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Why Can't We Help This Homeless Veteran?

By Cec, a resident of the Exchange District


Here is a brief bio of a homeless person we had a discussion with recently in Fort Douglas Park.


Abraham is a Canadian Army Iraq/Afghanistan vet originally from Hollow Water First Nation north of Lac du Bonnet, Manitoba. He currently is living in a self-built encampment on the banks of the Red River east of Waterfront Drive in downtown Winnipeg. He recently worked building houses for a contractor who laid him off due to a lesser requirement for man power. He is on Employment Insurance and also receives a small military pension.



During the day he, along with other of the downtown homeless population, visits Siloam

Mission, etc. to receive meals, but he will not spend overnights at a homeless shelter because he can’t get a good night’s sleep due to the noise and disruption of drunks, drug addicts and mentally ill people who frequent these shelters. He prefers the peace and quiet on the river at night.


He is on a wait list for assisted housing but is not keen to make that move due to the

conditions in some of the offered units, including bed bugs and other unsanitary factors. He has worked at a well paying job in the past as a hard rock miner in a silica extraction operation near Bissett, but the work is underground and very dangerous. He describes the fact that the power goes out once or twice a shift and no one can move for fear of falling into one of many deep pits in the mine.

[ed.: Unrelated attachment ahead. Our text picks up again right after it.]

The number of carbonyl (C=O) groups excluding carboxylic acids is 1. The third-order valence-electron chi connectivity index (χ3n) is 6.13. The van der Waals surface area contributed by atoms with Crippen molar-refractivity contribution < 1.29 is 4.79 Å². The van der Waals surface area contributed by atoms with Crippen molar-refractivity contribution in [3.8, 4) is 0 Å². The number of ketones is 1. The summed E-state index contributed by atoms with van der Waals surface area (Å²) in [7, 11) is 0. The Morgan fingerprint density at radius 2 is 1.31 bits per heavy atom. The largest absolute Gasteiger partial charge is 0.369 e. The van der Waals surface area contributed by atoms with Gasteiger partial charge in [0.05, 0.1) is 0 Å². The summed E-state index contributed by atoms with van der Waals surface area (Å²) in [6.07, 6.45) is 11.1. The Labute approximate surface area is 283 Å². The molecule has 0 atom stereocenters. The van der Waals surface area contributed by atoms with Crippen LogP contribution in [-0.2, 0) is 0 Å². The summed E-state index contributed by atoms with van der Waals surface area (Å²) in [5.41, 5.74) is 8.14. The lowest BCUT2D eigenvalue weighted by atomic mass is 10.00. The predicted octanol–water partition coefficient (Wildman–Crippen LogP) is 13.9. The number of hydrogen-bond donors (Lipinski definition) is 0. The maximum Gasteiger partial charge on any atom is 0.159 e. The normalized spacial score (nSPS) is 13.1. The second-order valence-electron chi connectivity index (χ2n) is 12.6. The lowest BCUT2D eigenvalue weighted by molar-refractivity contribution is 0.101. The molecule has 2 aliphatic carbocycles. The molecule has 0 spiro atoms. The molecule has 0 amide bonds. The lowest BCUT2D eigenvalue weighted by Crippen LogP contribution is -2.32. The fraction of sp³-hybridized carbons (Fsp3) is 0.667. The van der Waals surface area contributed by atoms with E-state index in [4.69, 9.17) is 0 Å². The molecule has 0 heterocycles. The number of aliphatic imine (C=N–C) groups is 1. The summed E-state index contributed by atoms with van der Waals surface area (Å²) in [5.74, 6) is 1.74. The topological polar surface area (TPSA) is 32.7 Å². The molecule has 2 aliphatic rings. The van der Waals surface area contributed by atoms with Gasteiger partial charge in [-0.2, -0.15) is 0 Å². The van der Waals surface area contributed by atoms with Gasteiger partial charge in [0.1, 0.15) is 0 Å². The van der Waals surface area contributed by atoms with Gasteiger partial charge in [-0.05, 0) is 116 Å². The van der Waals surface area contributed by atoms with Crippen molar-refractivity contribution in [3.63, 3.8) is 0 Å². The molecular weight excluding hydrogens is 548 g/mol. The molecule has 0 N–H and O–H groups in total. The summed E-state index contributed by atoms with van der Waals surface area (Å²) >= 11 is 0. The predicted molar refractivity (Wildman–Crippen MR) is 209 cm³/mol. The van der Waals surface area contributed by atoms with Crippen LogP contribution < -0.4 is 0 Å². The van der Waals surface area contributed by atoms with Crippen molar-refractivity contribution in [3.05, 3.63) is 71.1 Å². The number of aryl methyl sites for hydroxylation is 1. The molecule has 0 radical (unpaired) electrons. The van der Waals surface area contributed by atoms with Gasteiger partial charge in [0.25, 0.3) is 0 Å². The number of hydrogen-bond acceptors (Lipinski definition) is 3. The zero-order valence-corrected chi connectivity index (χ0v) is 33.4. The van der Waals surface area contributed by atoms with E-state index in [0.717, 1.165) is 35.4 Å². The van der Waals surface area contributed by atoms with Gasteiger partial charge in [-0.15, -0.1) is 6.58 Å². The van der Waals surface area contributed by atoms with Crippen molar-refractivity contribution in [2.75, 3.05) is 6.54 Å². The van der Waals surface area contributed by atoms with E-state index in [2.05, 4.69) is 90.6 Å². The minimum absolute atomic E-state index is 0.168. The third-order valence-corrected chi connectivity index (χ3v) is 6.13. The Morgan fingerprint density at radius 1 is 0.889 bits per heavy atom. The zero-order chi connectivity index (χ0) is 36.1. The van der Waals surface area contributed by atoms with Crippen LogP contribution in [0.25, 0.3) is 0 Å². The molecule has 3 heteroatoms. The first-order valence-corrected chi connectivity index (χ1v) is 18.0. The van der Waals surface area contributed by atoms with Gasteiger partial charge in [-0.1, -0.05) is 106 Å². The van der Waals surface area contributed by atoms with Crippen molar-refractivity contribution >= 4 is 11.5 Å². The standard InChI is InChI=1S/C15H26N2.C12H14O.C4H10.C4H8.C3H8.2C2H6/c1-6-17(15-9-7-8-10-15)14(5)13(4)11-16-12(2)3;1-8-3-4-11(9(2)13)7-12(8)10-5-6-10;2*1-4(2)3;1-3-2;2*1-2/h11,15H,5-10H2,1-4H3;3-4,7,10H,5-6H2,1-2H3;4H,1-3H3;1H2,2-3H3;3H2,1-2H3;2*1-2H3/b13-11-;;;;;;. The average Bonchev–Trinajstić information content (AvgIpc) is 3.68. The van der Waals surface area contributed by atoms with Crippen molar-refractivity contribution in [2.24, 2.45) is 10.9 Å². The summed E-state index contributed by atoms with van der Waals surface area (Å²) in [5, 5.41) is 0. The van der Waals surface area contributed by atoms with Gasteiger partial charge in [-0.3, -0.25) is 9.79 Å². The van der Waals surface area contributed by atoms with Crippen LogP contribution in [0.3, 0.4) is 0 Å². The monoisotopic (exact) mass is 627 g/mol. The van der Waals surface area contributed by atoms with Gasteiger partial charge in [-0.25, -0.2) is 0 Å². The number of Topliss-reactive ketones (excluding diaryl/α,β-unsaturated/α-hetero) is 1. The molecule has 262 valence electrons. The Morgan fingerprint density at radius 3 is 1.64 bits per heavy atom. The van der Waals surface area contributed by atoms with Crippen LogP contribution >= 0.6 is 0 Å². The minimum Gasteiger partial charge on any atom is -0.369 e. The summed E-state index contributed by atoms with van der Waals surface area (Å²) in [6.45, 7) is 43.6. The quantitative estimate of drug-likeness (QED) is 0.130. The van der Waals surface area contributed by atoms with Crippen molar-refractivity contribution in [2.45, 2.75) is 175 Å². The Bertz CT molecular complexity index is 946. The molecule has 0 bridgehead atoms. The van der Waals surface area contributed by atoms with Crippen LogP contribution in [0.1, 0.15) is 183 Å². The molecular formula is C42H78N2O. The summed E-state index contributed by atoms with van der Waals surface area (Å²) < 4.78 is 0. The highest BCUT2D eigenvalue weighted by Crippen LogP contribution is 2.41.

It seems that in this case of this homeless veteran, a decent job and modest housing would allow him to move off the river bank

He has two daughters who live with their mother in Alberta but, since the cancelation of cross country bus service, the other options of train and plane for visiting are too expensive for him to consider. He is contemplating getting a bicycle to travel to Alberta where he feels he could then find work in the oil fields. Sleeping outdoors along the way would not be a concern for him.


Abraham is but one example of the homeless population in Winnipeg. It seems that in this case of this homeless veteran, a decent job and modest housing would allow him to move off the river bank to be a more productive member of society. Others, of course have problems much harder to deal with, but in many cases, as we all know, decent housing and access to specific programs would go a long way to resolve their homeless situation.

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